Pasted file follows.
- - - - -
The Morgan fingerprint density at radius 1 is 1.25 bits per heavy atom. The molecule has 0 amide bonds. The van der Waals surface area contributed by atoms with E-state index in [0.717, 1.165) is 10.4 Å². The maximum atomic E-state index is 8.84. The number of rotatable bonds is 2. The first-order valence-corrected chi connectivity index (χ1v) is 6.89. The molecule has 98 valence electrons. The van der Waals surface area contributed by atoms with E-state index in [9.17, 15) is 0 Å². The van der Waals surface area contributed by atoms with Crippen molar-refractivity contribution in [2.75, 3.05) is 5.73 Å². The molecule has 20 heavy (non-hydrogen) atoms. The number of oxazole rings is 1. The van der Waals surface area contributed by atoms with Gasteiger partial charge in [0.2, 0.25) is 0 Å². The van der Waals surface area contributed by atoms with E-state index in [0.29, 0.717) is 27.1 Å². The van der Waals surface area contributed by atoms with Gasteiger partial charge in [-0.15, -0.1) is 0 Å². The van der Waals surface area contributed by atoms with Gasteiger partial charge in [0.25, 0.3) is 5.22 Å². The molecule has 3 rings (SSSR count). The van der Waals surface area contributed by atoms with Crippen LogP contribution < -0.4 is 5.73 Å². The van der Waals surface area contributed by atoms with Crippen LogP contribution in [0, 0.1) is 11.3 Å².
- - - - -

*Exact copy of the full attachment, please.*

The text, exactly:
The Morgan fingerprint density at radius 1 is 1.25 bits per heavy atom. The molecule has 0 amide bonds. The van der Waals surface area contributed by atoms with E-state index in [0.717, 1.165) is 10.4 Å². The maximum atomic E-state index is 8.84. The number of rotatable bonds is 2. The first-order valence-corrected chi connectivity index (χ1v) is 6.89. The molecule has 98 valence electrons. The van der Waals surface area contributed by atoms with E-state index in [9.17, 15) is 0 Å². The van der Waals surface area contributed by atoms with Crippen molar-refractivity contribution in [2.75, 3.05) is 5.73 Å². The molecule has 20 heavy (non-hydrogen) atoms. The number of oxazole rings is 1. The van der Waals surface area contributed by atoms with Gasteiger partial charge in [0.2, 0.25) is 0 Å². The van der Waals surface area contributed by atoms with E-state index in [0.29, 0.717) is 27.1 Å². The van der Waals surface area contributed by atoms with Gasteiger partial charge in [-0.15, -0.1) is 0 Å². The van der Waals surface area contributed by atoms with Gasteiger partial charge in [0.25, 0.3) is 5.22 Å². The molecule has 3 rings (SSSR count). The van der Waals surface area contributed by atoms with Crippen LogP contribution < -0.4 is 5.73 Å². The van der Waals surface area contributed by atoms with Crippen LogP contribution in [0, 0.1) is 11.3 Å².